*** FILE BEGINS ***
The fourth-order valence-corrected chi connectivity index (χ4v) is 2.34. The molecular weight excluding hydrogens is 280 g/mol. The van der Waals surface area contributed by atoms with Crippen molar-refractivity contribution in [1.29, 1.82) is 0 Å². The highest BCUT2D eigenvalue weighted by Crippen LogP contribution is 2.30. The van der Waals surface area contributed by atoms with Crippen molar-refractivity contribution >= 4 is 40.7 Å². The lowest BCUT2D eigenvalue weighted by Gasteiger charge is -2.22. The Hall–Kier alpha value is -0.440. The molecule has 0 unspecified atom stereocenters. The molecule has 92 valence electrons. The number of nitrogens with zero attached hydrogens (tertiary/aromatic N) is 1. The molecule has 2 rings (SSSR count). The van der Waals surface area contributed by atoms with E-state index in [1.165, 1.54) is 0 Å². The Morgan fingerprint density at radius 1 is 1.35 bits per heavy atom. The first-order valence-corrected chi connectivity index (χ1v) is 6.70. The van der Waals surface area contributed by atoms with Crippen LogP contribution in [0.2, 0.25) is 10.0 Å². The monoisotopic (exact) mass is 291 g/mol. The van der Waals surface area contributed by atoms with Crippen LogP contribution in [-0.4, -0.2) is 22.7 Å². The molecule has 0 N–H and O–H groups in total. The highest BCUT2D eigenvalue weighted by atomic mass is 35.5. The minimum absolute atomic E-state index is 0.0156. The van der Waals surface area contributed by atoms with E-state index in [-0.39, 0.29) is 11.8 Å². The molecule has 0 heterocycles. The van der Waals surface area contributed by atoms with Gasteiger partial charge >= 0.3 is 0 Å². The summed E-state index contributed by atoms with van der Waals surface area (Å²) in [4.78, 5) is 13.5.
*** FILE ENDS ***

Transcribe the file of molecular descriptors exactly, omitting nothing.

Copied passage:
The fourth-order valence-corrected chi connectivity index (χ4v) is 2.34. The molecular weight excluding hydrogens is 280 g/mol. The van der Waals surface area contributed by atoms with Crippen molar-refractivity contribution in [1.29, 1.82) is 0 Å². The highest BCUT2D eigenvalue weighted by Crippen LogP contribution is 2.30. The van der Waals surface area contributed by atoms with Crippen molar-refractivity contribution >= 4 is 40.7 Å². The lowest BCUT2D eigenvalue weighted by Gasteiger charge is -2.22. The Hall–Kier alpha value is -0.440. The molecule has 0 unspecified atom stereocenters. The molecule has 92 valence electrons. The number of nitrogens with zero attached hydrogens (tertiary/aromatic N) is 1. The molecule has 2 rings (SSSR count). The van der Waals surface area contributed by atoms with E-state index in [1.165, 1.54) is 0 Å². The Morgan fingerprint density at radius 1 is 1.35 bits per heavy atom. The first-order valence-corrected chi connectivity index (χ1v) is 6.70. The van der Waals surface area contributed by atoms with Crippen LogP contribution in [0.2, 0.25) is 10.0 Å². The monoisotopic (exact) mass is 291 g/mol. The van der Waals surface area contributed by atoms with Crippen LogP contribution in [-0.4, -0.2) is 22.7 Å². The molecule has 0 N–H and O–H groups in total. The highest BCUT2D eigenvalue weighted by atomic mass is 35.5. The minimum absolute atomic E-state index is 0.0156. The van der Waals surface area contributed by atoms with E-state index in [-0.39, 0.29) is 11.8 Å². The molecule has 0 heterocycles. The van der Waals surface area contributed by atoms with Gasteiger partial charge >= 0.3 is 0 Å². The summed E-state index contributed by atoms with van der Waals surface area (Å²) in [4.78, 5) is 13.5.